It won't be a news flash for the 250 million sweltering Americans east of the Rockies, but the first half of the year has been the USA's warmest on record, federal climate scientists announced Monday.
Twenty-eight states and more than 100 cities have posted their warmest first six months on record, based on national weather data that go back to 1895, according to the report from NOAA's National Climatic Data Center.
For instance, Chicago is almost 7 degrees warmer than average this year; the Windy City had eight 80-degree days in March and five days in the 90s in May.
New York City, where temperatures are about 4 degrees above average, is seeing its warmest year since records began there a few years after the Civil War ended.
The national temperature this year was 52.9 degrees, which is 4.5 degrees above average and 1.2 degrees above the next-warmest year, which was 2006, the climate report notes.
From January to June, a whopping 22,356 daily record high temperatures have been set across the USA, according to Weather Channel meteorologist Guy Walton. This compares with 2,448 daily record lows during that time, he reports.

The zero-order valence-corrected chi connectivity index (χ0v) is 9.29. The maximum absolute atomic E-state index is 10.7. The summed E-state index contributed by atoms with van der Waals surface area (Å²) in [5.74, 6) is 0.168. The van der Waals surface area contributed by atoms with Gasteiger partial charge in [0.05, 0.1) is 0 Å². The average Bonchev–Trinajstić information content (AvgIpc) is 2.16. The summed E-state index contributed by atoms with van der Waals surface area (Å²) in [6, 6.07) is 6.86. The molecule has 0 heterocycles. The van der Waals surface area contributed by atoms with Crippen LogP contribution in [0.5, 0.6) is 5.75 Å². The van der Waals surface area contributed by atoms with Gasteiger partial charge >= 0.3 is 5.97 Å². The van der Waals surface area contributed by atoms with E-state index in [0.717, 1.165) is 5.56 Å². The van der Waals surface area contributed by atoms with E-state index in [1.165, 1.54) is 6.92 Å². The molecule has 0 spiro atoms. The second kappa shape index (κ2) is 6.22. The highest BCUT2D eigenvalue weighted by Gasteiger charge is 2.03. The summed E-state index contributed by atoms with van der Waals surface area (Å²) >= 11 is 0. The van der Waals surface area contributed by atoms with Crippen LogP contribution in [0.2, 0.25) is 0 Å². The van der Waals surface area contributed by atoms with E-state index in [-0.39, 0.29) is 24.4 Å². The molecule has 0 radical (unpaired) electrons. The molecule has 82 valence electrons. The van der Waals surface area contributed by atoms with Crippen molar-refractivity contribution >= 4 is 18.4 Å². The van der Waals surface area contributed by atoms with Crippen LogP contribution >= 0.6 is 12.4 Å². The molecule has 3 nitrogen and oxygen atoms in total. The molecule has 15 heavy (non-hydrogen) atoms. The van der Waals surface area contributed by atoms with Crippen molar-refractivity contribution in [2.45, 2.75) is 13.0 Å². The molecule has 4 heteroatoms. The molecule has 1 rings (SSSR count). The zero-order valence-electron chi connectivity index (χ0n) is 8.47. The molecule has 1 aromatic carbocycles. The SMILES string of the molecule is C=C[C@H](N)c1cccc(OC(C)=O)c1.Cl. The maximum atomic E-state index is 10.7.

The jet stream - the river of air far above the Earth's surface that steers storms and weather - has persistently stayed far north of its typical location since December, says NCDC climate scientist Jake Crouch.
This has contributed to the fourth-warmest winter and warmest spring on record, he says.
The jet stream's unusual position has not only kept temperatures warm, it's also kept things dry: "It's keeping most of the Lower 48 drier than normal," Crouch says.
Through June, 56% of the country was in a drought, the highest percentage this century, according to the most recent data from the U.S. Drought Monitor, a federal website that tracks drought.
Part or all of 49 of the 50 U.S. states were either in a drought or "abnormally dry," Maine being the one outlier.
"It's been bad news for farmers," Crouch says.
The dryness is beginning to take a significant toll on some of the USA's crops, pastures, and rangelands: 43% of the nation's pastures and rangelands are in "poor" or "very poor" condition, according to the monitor.
Additionally, almost 2.6 million acres has been charred in wildfires this year, the National Interagency Fire Center reports, including deadly and devastating blazes in Colorado.
After a slow start to the year, the recent fire activity is pushing the number of acres burned close to normal.
The climate center will release its global temperature report for January-June next week. Through May, the Earth saw its 11th-warmest year on record.
By Doyle Rice, USA TODAY